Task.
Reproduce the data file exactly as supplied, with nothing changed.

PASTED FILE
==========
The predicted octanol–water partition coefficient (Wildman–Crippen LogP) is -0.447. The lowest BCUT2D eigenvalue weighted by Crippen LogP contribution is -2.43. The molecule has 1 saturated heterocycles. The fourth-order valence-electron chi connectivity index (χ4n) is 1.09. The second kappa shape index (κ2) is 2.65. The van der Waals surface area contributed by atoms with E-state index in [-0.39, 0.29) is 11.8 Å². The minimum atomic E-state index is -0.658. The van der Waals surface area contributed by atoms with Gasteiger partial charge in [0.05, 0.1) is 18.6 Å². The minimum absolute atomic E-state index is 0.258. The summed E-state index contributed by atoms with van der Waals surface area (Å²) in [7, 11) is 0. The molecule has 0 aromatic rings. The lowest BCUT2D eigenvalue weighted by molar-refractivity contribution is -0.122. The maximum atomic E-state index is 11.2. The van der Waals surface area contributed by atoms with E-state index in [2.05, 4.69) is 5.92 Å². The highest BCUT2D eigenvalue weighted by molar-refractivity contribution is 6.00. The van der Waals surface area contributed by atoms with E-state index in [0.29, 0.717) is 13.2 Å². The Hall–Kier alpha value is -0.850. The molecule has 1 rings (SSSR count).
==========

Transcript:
The predicted octanol–water partition coefficient (Wildman–Crippen LogP) is -0.447. The lowest BCUT2D eigenvalue weighted by Crippen LogP contribution is -2.43. The molecule has 1 saturated heterocycles. The fourth-order valence-electron chi connectivity index (χ4n) is 1.09. The second kappa shape index (κ2) is 2.65. The van der Waals surface area contributed by atoms with E-state index in [-0.39, 0.29) is 11.8 Å². The minimum atomic E-state index is -0.658. The van der Waals surface area contributed by atoms with Gasteiger partial charge in [0.05, 0.1) is 18.6 Å². The minimum absolute atomic E-state index is 0.258. The summed E-state index contributed by atoms with van der Waals surface area (Å²) in [7, 11) is 0. The molecule has 0 aromatic rings. The lowest BCUT2D eigenvalue weighted by molar-refractivity contribution is -0.122. The maximum atomic E-state index is 11.2. The van der Waals surface area contributed by atoms with E-state index in [2.05, 4.69) is 5.92 Å². The highest BCUT2D eigenvalue weighted by molar-refractivity contribution is 6.00. The van der Waals surface area contributed by atoms with E-state index in [0.29, 0.717) is 13.2 Å². The Hall–Kier alpha value is -0.850. The molecule has 1 rings (SSSR count).